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The Journey: the UCC Mental Health Network Blog

Welcome to the United Church of Christ Mental Health Network (UCC MHN) blog, The Journey. Our weekly posts will explore mental health and addiction through the lens of our Christian faith. We will write about how our personal experiences affect our lives and how our spirituality supports our journey. Everyone who is living with a mental health or addiction disorder, or has a loved one who is affected by a mental health challenge or addiction, is on a journey. Together we can connect with each other and share some ways to travel the path of hope and wholeness.

Pentecost by Rachael Keefe


written by Rachael Keefe

… the Advocate, the Holy Spirit, whom the Father will send in my name, will teach you everything, and remind you of all that I have said to you. John 14:26

I like stories of all kinds. I’m an avid reader of a variety of genres, though I have a particular fondness of urban fantasy. There’s something wonderful about the temporary escape from reality a good novel or short story can provide. My imagination is sparked and I am transported somewhere else. I do best when I have a daily dose of fiction. However, I have recently been captivated by the ways in which we tell our faith stories. These are often stories laden with more spiritual truth than factual history, and that’s okay. When told well, these stories also ignite my imagination and I am transported to a place of hope and healing.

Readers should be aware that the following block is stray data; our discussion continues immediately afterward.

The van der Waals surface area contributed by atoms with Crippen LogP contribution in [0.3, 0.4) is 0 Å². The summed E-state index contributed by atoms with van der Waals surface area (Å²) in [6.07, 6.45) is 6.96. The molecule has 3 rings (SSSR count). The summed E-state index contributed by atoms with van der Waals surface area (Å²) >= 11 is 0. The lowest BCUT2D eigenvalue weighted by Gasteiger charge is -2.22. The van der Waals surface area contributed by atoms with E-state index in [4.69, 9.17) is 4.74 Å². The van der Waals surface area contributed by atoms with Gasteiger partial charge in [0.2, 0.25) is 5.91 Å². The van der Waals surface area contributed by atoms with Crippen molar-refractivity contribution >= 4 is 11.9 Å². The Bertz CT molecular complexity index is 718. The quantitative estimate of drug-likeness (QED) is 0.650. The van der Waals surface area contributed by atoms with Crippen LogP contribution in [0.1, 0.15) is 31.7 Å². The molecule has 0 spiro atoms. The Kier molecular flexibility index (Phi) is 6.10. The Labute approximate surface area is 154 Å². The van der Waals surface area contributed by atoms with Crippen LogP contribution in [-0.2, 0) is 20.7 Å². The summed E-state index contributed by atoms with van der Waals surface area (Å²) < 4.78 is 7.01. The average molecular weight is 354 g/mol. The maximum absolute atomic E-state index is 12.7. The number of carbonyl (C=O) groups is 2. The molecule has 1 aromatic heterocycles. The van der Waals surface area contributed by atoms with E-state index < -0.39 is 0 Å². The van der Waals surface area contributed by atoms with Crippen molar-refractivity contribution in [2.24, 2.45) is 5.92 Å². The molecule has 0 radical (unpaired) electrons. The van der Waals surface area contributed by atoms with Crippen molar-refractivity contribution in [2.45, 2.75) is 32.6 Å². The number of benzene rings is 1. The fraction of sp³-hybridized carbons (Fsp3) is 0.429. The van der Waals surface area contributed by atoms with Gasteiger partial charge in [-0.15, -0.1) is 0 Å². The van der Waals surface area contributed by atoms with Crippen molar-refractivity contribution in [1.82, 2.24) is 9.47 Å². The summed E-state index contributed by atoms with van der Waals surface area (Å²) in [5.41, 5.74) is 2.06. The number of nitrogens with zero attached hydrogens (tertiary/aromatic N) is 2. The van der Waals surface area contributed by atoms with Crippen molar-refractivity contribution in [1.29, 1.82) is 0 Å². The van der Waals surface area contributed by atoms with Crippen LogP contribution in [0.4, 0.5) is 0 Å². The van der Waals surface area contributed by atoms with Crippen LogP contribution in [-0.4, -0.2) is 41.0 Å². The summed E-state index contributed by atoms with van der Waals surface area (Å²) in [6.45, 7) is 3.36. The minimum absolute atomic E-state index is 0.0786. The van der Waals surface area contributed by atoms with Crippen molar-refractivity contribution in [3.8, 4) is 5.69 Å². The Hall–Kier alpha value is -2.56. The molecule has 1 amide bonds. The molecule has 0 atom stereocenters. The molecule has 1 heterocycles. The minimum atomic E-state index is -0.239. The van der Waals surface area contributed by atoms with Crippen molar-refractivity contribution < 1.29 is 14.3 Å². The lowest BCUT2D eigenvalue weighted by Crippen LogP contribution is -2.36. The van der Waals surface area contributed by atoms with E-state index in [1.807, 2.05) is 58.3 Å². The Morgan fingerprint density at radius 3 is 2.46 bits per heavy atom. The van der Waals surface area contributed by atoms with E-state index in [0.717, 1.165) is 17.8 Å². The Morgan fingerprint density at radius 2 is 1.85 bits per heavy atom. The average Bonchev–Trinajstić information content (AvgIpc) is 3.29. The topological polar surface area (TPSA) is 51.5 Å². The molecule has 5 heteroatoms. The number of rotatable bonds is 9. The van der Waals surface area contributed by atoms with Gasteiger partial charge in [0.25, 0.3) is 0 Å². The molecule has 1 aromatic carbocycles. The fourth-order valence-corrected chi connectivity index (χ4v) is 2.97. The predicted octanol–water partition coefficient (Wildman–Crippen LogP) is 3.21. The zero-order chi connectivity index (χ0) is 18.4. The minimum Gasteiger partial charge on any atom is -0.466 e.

Unfortunately, the stories of our faith often get repeated in ways that bring more harm. In the midst of Mental Health Awareness Month, I am acutely aware of how so many of us have been harmed by the telling of faith stories. I think of the times I’ve been told, “Everything happens according to God’s will.” Usually, these words were uttered after I had shared something about the trauma of my early life. I suspect the people who say this kind of thing think they are offering comfort. They might also be coming from a theological place that begins with the idea that all of humanity was condemned by the actions of Adam and Eve.